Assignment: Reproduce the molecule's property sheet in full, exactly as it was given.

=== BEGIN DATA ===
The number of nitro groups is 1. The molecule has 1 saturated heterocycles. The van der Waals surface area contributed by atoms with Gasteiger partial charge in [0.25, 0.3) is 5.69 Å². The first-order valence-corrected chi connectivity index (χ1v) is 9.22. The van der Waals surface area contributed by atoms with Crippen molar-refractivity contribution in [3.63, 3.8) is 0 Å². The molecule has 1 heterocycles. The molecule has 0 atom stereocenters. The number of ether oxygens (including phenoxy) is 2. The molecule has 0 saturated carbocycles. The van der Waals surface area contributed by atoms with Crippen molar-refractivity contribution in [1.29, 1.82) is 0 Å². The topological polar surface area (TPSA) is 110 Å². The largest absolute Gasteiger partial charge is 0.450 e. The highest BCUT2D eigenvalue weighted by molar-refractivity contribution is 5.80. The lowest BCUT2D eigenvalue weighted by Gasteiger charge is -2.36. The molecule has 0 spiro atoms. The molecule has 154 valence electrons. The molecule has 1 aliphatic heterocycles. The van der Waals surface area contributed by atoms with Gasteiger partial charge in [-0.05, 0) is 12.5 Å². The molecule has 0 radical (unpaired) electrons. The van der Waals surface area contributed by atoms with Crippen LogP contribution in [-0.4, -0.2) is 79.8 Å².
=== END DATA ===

The number of nitro groups is 1. The molecule has 1 saturated heterocycles. The van der Waals surface area contributed by atoms with Gasteiger partial charge in [0.25, 0.3) is 5.69 Å². The first-order valence-corrected chi connectivity index (χ1v) is 9.22. The van der Waals surface area contributed by atoms with Crippen molar-refractivity contribution in [3.63, 3.8) is 0 Å². The molecule has 1 heterocycles. The molecule has 0 atom stereocenters. The number of ether oxygens (including phenoxy) is 2. The molecule has 0 saturated carbocycles. The van der Waals surface area contributed by atoms with Crippen molar-refractivity contribution in [1.29, 1.82) is 0 Å². The topological polar surface area (TPSA) is 110 Å². The largest absolute Gasteiger partial charge is 0.450 e. The highest BCUT2D eigenvalue weighted by molar-refractivity contribution is 5.80. The lowest BCUT2D eigenvalue weighted by Gasteiger charge is -2.36. The molecule has 0 spiro atoms. The molecule has 154 valence electrons. The molecule has 1 aliphatic heterocycles. The van der Waals surface area contributed by atoms with Gasteiger partial charge in [-0.05, 0) is 12.5 Å². The molecule has 0 radical (unpaired) electrons. The van der Waals surface area contributed by atoms with Crippen LogP contribution in [-0.4, -0.2) is 79.8 Å².